‘A failed technology’

Not everyone has high praise for carbon capture technology, though. The track record for carbon capture and storage at power plants is spotty at best, according to some reports. For example, a study by the Institute for Energy Economics and Financial Analysis (IEEFA) reviewed 13 carbon capture projects worldwide. They found that the tech and regulatory framework supporting the projects is inadequate.

Seven of the 13 large-scale projects underperformed, 1 was questionable, and only 2 projects in Norway’s gas processing sector could be called a success. Carbon capture projects in the power industry had the worst results, with two failures and one shelved project. One of the failures was a $3.1 billion mega-project in Western Australia run by Chevron and several other companies called Gorgon, the world’s largest carbon capture project. The massive project, launched in 2016 to great fanfare, failed to meet its target of removal of carbon dioxide from the atmosphere by more than 50 percent in its first 5 years of operation. “Gorgon had access to the best petroleum engineers in the world, and they still couldn’t get carbon capture to work,” said Bruce Robertson, Energy Finance Analyst for the IEEFA and one of the report’s authors.

While some reports suggest carbon capture is ineffective, others claim much higher success rates. For example, NRG Energy’s Petra Nova coal-fired power plant in Texas claims to capture 90 percent of carbon emissions. And NET Power’s La Porte, Texas, plant claims 100 percent carbon capture, a natural-gas plant designed to produce low-cost electricity and generate near-zero atmospheric emissions.

How carbon capture works at natural gas and power plants is a bit different from how it would work in commercial real estate. Transporting the captured carbon is typically done via pipelines, and the carbon is usually stored in underground geologic formations. Carbon dioxide combined with water can also be used for enhanced oil recovery, improving oil drilling rates. Robertson told me enhanced oil recovery is mainly the goal for large-scale carbon capture projects, which makes the technology have negligible greenhouse gas reduction impacts. It’s hard to argue that enhancing oil production is much of a climate change solution. Nearly 75 percent of all carbon captured annually by these projects is reinjected into oil fields to drill more oil out of the ground, according to IEEFA.

Carbon capture, storage, and utilization is a 50-year-old technology that Robertson claims has simply been rebranded as a climate solution. “Governments see carbon capture as a climate solution because of what the International Energy Agency says,” he told me. “But the IEA is funded largely by oil and gas firms, so there’s a conflict of interest. They’re promoting a failed technology. All it does is produce more oil and gas.”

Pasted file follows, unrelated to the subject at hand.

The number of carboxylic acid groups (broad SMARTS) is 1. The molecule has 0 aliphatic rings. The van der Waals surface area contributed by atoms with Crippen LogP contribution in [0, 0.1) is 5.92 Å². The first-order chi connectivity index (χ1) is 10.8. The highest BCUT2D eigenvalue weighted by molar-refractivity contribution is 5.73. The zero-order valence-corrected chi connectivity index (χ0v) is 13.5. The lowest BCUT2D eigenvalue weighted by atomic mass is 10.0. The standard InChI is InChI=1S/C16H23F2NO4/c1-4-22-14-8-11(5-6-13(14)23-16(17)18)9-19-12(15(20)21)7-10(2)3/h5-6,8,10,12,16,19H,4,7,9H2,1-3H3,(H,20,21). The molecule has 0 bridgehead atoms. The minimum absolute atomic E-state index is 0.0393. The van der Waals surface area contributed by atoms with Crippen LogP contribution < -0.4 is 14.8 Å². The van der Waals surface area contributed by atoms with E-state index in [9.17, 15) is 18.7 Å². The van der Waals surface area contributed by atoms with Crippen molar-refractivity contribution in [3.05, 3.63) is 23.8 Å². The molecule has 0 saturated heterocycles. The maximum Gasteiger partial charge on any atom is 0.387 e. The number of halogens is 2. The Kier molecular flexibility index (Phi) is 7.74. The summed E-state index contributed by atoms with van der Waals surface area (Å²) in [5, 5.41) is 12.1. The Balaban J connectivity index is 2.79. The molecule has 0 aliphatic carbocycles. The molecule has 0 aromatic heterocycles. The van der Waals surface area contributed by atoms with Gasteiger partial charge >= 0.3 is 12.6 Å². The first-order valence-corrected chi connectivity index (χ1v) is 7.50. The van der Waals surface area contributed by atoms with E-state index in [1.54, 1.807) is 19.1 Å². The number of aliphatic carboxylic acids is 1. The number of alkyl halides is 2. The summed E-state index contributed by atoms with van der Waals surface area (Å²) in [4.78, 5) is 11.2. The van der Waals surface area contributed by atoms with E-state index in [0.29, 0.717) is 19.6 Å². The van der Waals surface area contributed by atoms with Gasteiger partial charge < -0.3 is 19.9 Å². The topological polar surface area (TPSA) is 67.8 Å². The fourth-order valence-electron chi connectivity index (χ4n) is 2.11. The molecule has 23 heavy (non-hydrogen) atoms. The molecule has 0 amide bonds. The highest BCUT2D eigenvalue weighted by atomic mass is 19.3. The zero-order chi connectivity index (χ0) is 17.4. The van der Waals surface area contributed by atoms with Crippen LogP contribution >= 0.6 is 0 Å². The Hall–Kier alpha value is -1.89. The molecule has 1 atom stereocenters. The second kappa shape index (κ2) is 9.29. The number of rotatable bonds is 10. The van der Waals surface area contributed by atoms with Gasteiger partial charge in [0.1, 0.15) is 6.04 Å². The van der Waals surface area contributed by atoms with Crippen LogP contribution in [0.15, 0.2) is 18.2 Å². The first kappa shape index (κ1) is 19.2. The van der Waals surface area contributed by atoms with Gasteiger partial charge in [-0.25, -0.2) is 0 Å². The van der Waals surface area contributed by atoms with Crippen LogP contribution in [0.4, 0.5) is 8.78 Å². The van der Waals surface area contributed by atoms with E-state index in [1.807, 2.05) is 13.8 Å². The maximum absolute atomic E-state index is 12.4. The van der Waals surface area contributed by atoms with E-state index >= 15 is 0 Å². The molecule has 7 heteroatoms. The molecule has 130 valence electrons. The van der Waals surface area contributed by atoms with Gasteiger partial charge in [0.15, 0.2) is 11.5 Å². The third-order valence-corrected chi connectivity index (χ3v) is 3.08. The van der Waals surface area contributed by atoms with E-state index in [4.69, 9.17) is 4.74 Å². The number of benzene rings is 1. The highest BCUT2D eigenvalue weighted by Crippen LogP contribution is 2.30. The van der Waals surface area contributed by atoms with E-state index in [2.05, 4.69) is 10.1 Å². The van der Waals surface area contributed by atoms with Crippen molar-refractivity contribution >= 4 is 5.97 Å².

The U.S. is one country that’s subsidizing carbon capture technology in a big way. The recently passed Inflation Reduction Act significantly increases the tax credit for carbon reduction investment, which will expand opportunities for the technology and make it more cost-effective for the steel, cement, refinery, chemical, and natural gas-powered generation industries. In the U.S., there are 10 commercial, operational carbon capture projects, but 102 projects were in the advanced or early stages of development as of 2021. All these facilities combined could capture about 149.3 million tons of CO2 annually. For context, consider that the U.S. emitted more than 5 billion tons of carbon dioxide in 2019 alone.

Another green building tool

Carbon capture and storage is a complicated technology, and many other things can go wrong. Carbon dioxide isn’t toxic, but it’s heavier than air, so any escape during transport poses an asphyxiation hazard to employees and communities. The geologic storage of captured carbon also presents risks. Sequestering the carbon underground has risks of massive leakages and even the potential to cause seismic activity.

But most of the challenges associated with carbon capture and storage that have been studied are related to large-scale implementation at power plants. The technology hasn’t been widely studied for use in commercial buildings. On a small, building-sized scale, it’s brand new and could be a powerful way to speed up our path toward lower greenhouse gas emissions.

Environmental activists don’t particularly like carbon capture because they claim it extends our use of fossil fuels and rebrands it as a climate solution. While this may be true for coal-fired power plants, the tech could be helpful in commercial real estate. Property owners are under intense pressure to decarbonize buildings quickly, so any type of tech that helps is welcome. Carbon capture systems don’t have to be the be-all-end-all, either. They can be used in tandem with various other measures to lower a building’s carbon emissions.

One may wonder why use carbon capture and keep relying on natural gas in commercial buildings, but it’s important to note that we’re still in the early stages of building electrification. Heat pumps in commercial buildings that replace gas-fired systems may gain more popularity soon, especially because of incentives from the Inflation Reduction Act. And the economics of wide-scale electrification at larger commercial properties is getting better, but it’s still tricky for now, not to mention the increased strain of so much more electricity use on the nation’s grid. 

Carbon capture systems could act as a bridge technology that moves the needle further on real estate decarbonization while the country and world transition to a lower-carbon economy with more renewable energy. The carbon capture system in the Grand Tier in Manhattan could help that facility avoid a large chunk of penalties from Local Law 97. If it works, more carbon capture systems will be installed not just in NYC properties but all across the U.S. Carbon capture may not be a perfect piece of green building technology, but with so many building owners facing increased scrutiny to reduce carbon emissions in such a short amount of time, it could be a worthwhile investment if only to avoid financial penalties.

Image - Design